Anila Yadavalli: Building a Community Specific Math Curriculum


Mid-Year Public Progress Report
Ahmedabad, Gujarat

Anila Yadavalli is an Indicorps 2012 Fellow partnered with Ahmedabad based SHARDA Trust.  Anila’s project focuses on building and implementing a community specific math curriculum.


Would you call the glass half-full or half-empty? With six months complete and six months left of my Indicorps Fellowship, I am going to declare my glass as half-empty, as there are so many things that I am striving to fill it up with. Halfway through my Fellowship, with only six months to go, I would like to take a moment to pause and reflect on the highs and lows of my time in Ahmedabad and how it will guide the remainder of my time here. The first six months play a very important role in the remainder of my Fellowship, after all, if your glass is halfway filled with milk, I doubt anyone would be too keen on filling the rest up with orange soda. 

I am currently serving with the CSR unit of Arvind Mills, better known as SHARDA (Strategic Help Alliance for Relief to Distressed Areas) Trust. The Trust serves children from humble, socially and culturally diverse backgrounds that are enrolled in municipal schools by providing supplementary Math, English and computer classes.  Beyond that, it provides monetary sponsorship and tuitions for good performers. It is worth mentioning that SHARDA Trust’s tradition of celebrating religious festivals such as Iftaar and Saraswati Pooja covers their culturally plural student background to reflect an inclusive approach.

Living in the old city, my third-floor room in a humble pol[1] has quickly become my home; my comfort zone. While just across the Sabarmati River, brand new shiny malls and tall hotels give the new city credit for Ahmedabad’s transition into a Megacity, Shahpur remains true to its old city roots, preserving traditions such pol style housing and the “Ravivar (Sunday) Bazaar.”  Home to a large population of daily wage laborers and Ahmedabad Municipal Corporation (AMC) sweepers, it is conveniently located right at the riverfront[2]; thus is not uncommon to find groups of boys running around, playing cricket, and flying kites. Families in the slum communities of Shahpur are big. Joint families are common and the average number of household members is six. Unfortunately, drinking is also very common in the slum communities that I engage with. Thus, even laborers who have a decent salary tend to empty out the day’s earnings on milk for the kids and alcohol for the men, leaving very little for a third meal. It took me a while to muster up enough confidence to really engage with this community, as I experienced a lot of closed-mindedness at the front end; even now sometimes I will be walking through a galli[3] and will hear men in their mid-20’s call out mocking comments such as “Hey teacher! Can you teach me too?” through tobacco laced teeth. I feel fear, I make excuses, but I try my best to fully immerse into the community through implementation of several programs for the children. Currently, I am running an after school enrichment program in the home of one student; on Sundays they cross over the bridge to the Indicorps office for leadership skills development and the opportunity to step out of their community; and of course, not a single day is ever complete without “freejbi” (Frisbee) practice.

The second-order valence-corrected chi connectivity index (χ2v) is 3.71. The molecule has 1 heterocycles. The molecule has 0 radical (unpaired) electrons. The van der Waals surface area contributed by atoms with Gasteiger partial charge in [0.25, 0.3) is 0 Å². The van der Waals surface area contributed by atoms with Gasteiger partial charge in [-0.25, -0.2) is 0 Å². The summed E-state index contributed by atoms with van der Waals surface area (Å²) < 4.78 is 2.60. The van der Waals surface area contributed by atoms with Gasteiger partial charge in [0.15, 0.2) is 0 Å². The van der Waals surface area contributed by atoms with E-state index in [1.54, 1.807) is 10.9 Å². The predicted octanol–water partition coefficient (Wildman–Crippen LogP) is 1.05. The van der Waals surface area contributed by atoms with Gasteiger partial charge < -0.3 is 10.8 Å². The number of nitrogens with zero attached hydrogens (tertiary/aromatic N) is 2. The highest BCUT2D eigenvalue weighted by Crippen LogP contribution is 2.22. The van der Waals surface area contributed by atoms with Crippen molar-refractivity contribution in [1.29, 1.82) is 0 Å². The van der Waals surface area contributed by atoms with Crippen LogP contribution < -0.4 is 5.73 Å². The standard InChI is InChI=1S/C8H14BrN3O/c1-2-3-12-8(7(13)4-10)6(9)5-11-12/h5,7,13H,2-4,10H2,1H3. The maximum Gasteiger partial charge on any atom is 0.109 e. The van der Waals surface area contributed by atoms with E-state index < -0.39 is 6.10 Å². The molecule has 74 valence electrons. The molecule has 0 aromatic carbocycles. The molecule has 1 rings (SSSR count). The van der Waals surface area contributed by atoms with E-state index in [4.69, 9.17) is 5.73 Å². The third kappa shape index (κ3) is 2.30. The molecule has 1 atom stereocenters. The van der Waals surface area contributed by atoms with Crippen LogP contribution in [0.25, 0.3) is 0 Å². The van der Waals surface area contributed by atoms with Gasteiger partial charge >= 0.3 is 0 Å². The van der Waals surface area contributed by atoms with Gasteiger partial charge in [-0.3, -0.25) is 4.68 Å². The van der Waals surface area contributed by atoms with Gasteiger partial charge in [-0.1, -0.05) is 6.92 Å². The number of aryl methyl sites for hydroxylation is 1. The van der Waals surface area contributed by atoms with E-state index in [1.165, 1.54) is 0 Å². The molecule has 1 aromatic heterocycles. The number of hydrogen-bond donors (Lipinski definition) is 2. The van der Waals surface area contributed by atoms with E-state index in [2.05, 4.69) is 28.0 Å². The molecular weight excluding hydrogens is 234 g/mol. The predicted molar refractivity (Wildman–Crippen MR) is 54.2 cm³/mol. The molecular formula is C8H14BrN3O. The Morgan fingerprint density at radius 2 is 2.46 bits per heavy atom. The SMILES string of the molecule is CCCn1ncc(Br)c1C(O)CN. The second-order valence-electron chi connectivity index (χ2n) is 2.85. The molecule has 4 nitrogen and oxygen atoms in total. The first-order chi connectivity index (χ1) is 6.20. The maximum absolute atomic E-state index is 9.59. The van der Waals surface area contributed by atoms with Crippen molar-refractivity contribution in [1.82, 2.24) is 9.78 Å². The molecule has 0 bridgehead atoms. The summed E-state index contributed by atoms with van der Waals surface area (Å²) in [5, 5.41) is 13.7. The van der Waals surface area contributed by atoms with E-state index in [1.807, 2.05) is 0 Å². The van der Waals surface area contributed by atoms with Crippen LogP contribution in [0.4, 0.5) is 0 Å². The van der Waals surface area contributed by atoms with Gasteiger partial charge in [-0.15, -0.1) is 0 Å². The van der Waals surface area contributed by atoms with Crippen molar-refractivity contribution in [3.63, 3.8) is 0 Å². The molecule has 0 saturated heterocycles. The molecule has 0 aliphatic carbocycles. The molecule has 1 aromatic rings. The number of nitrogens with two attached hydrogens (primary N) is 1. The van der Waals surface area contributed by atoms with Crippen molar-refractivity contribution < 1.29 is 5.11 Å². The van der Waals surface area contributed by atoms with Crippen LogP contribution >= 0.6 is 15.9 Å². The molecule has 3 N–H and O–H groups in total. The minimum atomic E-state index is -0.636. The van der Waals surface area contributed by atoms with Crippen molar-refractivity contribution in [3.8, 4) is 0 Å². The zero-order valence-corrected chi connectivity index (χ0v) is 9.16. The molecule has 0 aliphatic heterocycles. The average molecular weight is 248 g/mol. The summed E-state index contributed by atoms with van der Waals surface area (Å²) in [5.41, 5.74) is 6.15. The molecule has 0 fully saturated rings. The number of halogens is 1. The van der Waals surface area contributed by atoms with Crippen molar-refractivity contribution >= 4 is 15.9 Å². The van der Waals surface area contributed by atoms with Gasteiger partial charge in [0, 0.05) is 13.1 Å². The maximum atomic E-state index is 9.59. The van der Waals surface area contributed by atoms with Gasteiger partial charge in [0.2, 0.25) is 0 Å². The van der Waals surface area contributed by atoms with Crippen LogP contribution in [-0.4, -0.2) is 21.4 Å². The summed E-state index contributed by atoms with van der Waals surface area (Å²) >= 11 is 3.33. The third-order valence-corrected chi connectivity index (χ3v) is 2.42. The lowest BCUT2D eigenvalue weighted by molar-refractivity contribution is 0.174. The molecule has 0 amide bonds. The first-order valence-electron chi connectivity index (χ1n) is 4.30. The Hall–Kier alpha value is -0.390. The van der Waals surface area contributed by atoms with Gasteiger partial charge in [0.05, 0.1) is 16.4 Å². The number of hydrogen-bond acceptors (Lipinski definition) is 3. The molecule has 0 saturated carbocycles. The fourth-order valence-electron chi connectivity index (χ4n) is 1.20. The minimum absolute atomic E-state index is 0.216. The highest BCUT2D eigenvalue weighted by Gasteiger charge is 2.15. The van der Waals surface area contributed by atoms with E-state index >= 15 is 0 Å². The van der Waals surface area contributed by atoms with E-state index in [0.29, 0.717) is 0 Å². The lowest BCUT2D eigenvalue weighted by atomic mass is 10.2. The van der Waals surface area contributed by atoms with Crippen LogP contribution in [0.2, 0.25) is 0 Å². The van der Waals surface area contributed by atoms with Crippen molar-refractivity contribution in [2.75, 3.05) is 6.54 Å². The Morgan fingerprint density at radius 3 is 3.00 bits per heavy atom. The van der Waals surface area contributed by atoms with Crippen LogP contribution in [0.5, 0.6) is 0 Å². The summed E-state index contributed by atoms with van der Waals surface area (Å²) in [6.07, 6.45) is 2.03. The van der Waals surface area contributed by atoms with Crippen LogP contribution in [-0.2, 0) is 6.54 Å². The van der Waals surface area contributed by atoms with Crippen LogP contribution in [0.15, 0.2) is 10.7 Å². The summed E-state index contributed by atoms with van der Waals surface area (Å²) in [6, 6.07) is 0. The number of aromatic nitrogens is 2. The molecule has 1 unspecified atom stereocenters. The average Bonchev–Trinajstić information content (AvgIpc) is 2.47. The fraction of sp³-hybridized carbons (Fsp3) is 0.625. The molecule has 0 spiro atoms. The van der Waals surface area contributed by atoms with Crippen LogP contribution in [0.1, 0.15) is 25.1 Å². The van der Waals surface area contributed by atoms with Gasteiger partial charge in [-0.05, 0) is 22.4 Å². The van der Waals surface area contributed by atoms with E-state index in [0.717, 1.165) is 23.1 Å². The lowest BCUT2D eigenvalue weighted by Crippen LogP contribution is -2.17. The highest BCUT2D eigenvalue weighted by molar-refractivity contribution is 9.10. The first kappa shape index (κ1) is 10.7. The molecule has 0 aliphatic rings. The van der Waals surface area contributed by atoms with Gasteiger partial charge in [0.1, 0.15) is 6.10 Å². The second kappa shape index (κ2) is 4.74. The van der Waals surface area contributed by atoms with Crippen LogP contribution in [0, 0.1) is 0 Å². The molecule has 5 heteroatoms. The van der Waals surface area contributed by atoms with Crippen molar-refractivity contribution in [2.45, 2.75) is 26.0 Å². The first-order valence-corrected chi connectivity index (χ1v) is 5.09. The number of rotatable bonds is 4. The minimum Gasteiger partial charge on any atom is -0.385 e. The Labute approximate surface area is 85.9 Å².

To be quite honest, when I first applied to the fellowship I put very little thought into project selection. I saw the words “Math” and “Gujarat” and my selection process was complete. Before leaving for India, friends were curious to know what I would be doing, but I was not really sure what to tell them or if I even wanted to board that 30-hour flight. Actually, I did not fully understand the project until four months in—my bright Diwali somehow allowed this post-Diwali workshop to throw light on the project. The first days at my project site were filled with ideas and initiatives that had very little to do with the actual project that I was assigned to. I just saw kids and different ideas kept coming. After many meetings, fellowship support calls, and emails, I finally understood what I was sent to SHARDA Trust to do, and how to focus my attention in order to create a meaningful project and make a sustainable impact on my community. The gist of my project is the following: create a Math curriculum for primary school students wherein concepts are presented in the context of parent occupations, local culture, students’ interests, and games. For someone fresh out of college, with very little technical knowledge in education or curriculum development I had much self-doubt and as a result put off doing my main project. I tried instead to take on many other different projects. It took me a while to get out of this phase of self-doubt and at least give the main project a try. Attempting to follow SHARDA Trust’s approach of teaching through cases, I wrote my first case, which was based on a real interaction I had in my community. There is an enterprising uncle that lives nearby. Despite not completing his formal education, this uncle runs a labor contracting business and has recently recruited me write receipts for his financial transactions. The next day, something clicked and I wrote a case starring this uncle to teach The Order of Operations. The lesson was good, understandable, and I got positive feedback about it. Community interactions naturally keep happening, and now that clicking feeling that “this can be a case!” frequently comes with them.  Sitting in a shared auto? I could choose to stress myself out about the crowd, or craft a lesson on divisibility. Playing Frisbee with the kids? Have them try to reach 100 catches without dropping, and ask them what percentage of throws they made!  It all just boils down to having a little more awareness.